On March 20, 2015, the U.S. Department of Labor issued new FAQs providing more details on the latest developments in the ongoing federal court case challenging DOL’s authority to issue and implement regulations for the H-2B temporary worker program.

The H-2B program allows U.S. employers to bring nonagricultural workers from foreign countries to fill temporary U.S. jobs based on one-time occurrences or the employer’s need for seasonal, peak load or intermittent workers. While H-2B petitions must be filed with and approved by U.S. Citizenship and Immigration Services, DOL oversees the preliminary steps employers must comply with before filing those petitions, including obtaining prevailing wage determinations and proving no qualified U.S. workers are available for the positions. Since the federal court’s vacatur of DOL’s authority to carry out its part of the H-2B program, USCIS has also stopped processing I 129 petitions for H-2B workers.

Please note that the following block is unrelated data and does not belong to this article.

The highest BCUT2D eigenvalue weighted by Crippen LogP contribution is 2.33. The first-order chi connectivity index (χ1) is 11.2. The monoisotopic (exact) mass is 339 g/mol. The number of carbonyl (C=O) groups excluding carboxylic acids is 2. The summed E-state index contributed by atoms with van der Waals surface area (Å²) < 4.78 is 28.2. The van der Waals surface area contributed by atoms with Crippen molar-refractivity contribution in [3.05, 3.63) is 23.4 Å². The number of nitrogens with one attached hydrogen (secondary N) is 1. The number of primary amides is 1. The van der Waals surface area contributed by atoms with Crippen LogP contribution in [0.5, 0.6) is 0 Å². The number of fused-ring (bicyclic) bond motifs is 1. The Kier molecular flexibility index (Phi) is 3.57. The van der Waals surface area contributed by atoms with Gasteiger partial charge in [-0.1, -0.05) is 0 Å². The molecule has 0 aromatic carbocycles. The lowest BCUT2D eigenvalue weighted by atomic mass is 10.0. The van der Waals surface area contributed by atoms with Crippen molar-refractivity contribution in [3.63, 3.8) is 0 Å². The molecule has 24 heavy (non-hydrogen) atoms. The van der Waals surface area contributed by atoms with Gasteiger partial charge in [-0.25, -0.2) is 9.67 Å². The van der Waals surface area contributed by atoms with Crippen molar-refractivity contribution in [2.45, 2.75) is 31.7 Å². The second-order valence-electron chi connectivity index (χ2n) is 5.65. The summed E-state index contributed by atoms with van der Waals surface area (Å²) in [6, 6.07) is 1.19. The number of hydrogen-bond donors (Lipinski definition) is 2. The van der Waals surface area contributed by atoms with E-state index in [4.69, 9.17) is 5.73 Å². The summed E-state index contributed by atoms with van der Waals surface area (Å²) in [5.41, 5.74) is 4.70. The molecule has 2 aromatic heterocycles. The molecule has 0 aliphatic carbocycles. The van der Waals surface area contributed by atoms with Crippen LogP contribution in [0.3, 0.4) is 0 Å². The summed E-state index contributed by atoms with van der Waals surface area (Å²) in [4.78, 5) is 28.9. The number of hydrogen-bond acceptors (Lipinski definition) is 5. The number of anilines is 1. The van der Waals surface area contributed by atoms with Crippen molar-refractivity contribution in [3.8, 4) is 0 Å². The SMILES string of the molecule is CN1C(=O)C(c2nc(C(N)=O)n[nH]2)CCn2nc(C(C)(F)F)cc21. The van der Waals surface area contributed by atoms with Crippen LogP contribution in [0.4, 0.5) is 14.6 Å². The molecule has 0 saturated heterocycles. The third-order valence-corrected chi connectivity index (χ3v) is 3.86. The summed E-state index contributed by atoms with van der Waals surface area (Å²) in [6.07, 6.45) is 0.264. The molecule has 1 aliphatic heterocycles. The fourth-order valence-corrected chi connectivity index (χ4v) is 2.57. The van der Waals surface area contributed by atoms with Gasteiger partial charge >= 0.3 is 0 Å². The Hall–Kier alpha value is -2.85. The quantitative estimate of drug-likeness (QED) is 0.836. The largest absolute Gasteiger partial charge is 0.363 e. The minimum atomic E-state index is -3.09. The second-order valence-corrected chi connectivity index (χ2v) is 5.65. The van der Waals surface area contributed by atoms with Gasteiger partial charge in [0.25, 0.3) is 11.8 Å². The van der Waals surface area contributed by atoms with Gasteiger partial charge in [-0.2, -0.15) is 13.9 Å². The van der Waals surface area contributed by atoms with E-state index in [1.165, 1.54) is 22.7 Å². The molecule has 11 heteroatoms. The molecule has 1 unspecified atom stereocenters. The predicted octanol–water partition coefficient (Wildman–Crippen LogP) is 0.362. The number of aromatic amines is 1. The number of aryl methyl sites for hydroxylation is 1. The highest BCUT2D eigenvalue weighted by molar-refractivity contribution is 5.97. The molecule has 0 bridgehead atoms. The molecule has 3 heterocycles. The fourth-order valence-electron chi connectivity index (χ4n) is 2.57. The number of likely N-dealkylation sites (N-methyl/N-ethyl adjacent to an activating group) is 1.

As the FAQs explain, the federal court for the Northern District of Florida granted, on March 18, 2015, a temporary stay of its vacatur order and judgment in Pérez v. Pérez. That order/judgment, issued on March 4, 2015, vacated DOL’s H 2B regulations and required the agency to stop processing H-2B prevailing wage requests, job orders, and temporary labor certification applications immediately. The temporary stay of the court’s order is effective through April 15, 2015. During that period, DOL will resume processing pending H 2B requests, orders and applications and will accept new ones.

On April 16, 2015, when the temporary stay is currently scheduled to end, DOL (and presumably USCIS) will again cease H 2B processing. On and after that date, until further notice, employers may no longer file job orders, wage requests or labor certification applications under the H-2B program, and any such filings that are still pending will not be processed further.